Cable Operators

Dangling Digital Carrots

7/27/2010 9:22 AM Eastern

For Comcast’s system in
Augusta, Ga., it paid off to accentuate
the positive during its
recent conversion to all-digital
television.

While you’re losing analog TV,
the cable company told customers,
you’re gaining a bunch of new
digital channels for free — not to
mention one of the fastest Internet
services in the U.S.

“The most important thing
was to emphasize all the benefits
to customers” of converting the
system to 100% digital TV, said
Tina Baggott, Comcast Augusta’s
director of marketing. “We were
able to demonstrate the functionality
of what you get with digital
service.”

The 90,000-subscriber system
is the MSO’s first — and so far
only — to go 100% digital.

Abu Khan, vice president and
general manager of Comcast Augusta,
said his team decided at
end of 2008 to pull the analog
plug. Two factors made it an easy
decision, according to Khan: It
already had a high digital cable
penetration, of around 95%, and
as a 550-Megahertz system it was
fairly constrained.

“We were pretty locked,” he said.
The system’s goal for 2009 was
to migrate as many customers
as possible to digital services. In
September 2009, Comcast Augusta
shut off 24 analog channels
in the expanded basic tier. Then,
in March 2010, the last 16 analog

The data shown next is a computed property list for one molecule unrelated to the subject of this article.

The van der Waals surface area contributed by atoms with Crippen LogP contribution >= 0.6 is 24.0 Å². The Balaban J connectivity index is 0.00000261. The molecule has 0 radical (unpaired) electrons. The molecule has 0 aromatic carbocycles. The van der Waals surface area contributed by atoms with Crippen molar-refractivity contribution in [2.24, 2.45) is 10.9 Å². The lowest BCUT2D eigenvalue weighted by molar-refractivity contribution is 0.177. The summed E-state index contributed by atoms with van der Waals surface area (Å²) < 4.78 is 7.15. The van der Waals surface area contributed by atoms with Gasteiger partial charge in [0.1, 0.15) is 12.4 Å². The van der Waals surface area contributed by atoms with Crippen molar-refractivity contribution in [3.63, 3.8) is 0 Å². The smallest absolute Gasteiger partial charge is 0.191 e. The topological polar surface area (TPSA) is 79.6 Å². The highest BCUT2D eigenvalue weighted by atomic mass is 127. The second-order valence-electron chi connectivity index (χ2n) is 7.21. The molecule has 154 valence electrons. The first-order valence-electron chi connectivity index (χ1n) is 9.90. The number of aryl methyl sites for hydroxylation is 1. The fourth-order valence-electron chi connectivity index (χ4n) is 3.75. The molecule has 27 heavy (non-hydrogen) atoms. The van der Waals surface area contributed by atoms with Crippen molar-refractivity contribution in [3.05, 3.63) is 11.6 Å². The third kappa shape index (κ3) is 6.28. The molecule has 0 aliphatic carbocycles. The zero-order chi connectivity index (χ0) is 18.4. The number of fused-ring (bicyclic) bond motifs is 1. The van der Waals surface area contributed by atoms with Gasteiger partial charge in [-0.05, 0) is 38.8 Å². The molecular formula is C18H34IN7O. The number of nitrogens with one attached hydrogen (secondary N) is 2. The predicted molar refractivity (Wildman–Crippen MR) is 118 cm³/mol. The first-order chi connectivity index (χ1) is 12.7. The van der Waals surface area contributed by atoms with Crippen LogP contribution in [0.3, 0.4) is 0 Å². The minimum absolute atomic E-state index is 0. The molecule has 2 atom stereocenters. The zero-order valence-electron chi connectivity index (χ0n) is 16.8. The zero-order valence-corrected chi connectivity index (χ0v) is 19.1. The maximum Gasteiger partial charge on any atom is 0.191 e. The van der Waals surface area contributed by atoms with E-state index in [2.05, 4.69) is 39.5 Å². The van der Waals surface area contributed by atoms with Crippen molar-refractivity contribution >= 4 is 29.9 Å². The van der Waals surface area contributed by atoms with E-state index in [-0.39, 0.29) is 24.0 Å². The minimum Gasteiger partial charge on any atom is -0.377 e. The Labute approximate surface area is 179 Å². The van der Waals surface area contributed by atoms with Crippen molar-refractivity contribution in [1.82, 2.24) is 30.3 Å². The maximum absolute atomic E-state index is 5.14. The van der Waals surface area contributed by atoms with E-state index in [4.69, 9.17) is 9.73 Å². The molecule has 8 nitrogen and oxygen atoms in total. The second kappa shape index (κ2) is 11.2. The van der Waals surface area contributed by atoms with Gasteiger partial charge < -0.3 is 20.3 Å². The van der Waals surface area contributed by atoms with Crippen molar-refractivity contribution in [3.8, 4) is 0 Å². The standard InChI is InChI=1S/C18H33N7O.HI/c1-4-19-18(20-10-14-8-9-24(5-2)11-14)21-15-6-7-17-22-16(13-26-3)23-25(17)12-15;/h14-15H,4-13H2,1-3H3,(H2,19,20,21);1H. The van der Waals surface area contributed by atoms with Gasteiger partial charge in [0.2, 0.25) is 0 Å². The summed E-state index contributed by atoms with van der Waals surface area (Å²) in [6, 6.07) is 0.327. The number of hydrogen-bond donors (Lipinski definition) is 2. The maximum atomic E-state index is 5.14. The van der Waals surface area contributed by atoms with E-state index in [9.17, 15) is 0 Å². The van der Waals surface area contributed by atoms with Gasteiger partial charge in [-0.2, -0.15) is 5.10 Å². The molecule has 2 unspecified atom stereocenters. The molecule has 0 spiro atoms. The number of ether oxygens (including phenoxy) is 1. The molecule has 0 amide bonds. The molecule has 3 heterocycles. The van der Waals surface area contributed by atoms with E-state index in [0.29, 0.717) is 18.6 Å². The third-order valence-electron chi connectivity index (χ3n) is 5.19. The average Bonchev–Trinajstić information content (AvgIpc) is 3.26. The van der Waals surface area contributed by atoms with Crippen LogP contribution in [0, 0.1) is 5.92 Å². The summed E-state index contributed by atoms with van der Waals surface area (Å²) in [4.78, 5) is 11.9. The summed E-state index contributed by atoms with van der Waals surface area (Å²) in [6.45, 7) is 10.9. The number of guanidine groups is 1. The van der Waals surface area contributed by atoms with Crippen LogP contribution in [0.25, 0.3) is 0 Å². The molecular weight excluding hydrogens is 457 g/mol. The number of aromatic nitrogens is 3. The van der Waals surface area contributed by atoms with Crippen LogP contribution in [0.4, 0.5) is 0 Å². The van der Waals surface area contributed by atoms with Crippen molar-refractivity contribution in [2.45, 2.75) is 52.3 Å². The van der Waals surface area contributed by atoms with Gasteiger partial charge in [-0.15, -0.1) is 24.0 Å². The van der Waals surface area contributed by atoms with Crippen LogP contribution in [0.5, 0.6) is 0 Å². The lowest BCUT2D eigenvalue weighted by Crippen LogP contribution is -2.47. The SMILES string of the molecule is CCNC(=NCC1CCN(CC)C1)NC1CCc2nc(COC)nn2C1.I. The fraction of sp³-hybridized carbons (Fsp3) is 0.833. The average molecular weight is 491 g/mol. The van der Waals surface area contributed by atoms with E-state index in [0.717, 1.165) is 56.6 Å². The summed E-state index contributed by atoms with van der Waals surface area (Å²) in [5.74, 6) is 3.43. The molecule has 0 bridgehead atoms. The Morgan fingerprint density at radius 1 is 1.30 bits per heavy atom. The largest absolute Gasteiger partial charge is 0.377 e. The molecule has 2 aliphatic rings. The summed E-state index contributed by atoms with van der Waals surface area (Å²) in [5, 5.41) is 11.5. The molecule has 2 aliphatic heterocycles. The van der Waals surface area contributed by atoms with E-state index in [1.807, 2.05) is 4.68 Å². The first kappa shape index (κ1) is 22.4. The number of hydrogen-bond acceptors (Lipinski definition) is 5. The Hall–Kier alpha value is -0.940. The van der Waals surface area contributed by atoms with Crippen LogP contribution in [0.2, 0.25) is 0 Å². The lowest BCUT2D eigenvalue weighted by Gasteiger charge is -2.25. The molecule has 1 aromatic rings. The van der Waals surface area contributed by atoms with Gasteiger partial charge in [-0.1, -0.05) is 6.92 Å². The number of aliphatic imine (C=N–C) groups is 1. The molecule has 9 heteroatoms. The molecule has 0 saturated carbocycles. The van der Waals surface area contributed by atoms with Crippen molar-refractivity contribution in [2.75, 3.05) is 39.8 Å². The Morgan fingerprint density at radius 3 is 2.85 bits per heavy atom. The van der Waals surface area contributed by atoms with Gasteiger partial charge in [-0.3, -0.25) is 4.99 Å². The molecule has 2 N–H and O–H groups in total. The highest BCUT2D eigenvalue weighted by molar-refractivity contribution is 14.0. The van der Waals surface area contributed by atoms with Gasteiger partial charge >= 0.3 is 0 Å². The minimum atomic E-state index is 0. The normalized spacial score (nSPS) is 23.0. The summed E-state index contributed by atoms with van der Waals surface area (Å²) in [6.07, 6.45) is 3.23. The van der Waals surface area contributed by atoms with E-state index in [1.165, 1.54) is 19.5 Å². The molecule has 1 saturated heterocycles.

channels in the “B1” broadcast-basic
tier were retired.

The Motorola-based system
distributed two or three digital
terminal adapters to customers
who needed them, supplied
mainly by Motorola as well as
Technicolor (formerly Thomson)
and Pace. The DTAs, smaller and
cheaper than conventional set-top
boxes, provide decryption for
the expanded basic tier.

An incentive for customers to
install the DTAs was that Comcast
Augusta added 11 “sidecar” digital
services from local broadcasters to
the B1 lineup.

“We positioned it as, ‘We’re giving
you some free equipment, and
you’re going to get all these additional
channels,’ ” Baggott said.

Meanwhile, separating the
shutoff of the expanded-basic
analog tier and B1 basic by six
months made it easier for Comcast
Augusta to manage customer-service issues that came up
“versus being bum-rushed all at
once,” Khan said.

After freeing up roughly 200
MHz, Comcast Augusta now offers
a suite of products that rivals
any other cable system in
the country. It offers 100 HD
channels, compared with 34 before
the digital conversion; has
deployed DOCSIS 3.0 and offers
a 100-Megabit-per-second Internet
tier; and offers 20,000 videoon-
demand selections.

The analog-reclamation project
also cleared space to let the
system offer customers the 3D
telecast of the world-renowned
sporting event in its backyard —
The Masters golf tournament —
this April. In addition, Comcast
Augusta is rolling out a Hispanic
programming package.

“Obviously we’re trying to use
the space as smartly as we can,”
Khan said. “We’re happy with
where we are right now.”

Success factors for Comcast Augusta:
Take a gradual, phased approach: The system eliminated 24
expanded basic analog channels in September 2009, and cut off
the 16 “B1” lifeline tier in March 2010.

Communicate with customers extensively: Comcast Augusta
used direct mail, automated phone calls and community events
to spread the word.

Provide free digital equipment: Digital subscribers were eligible
for one free digital set-top and two DTAs; limited-basic subs
could get up to three DTAs.

SOURCE: Multichannel News research

October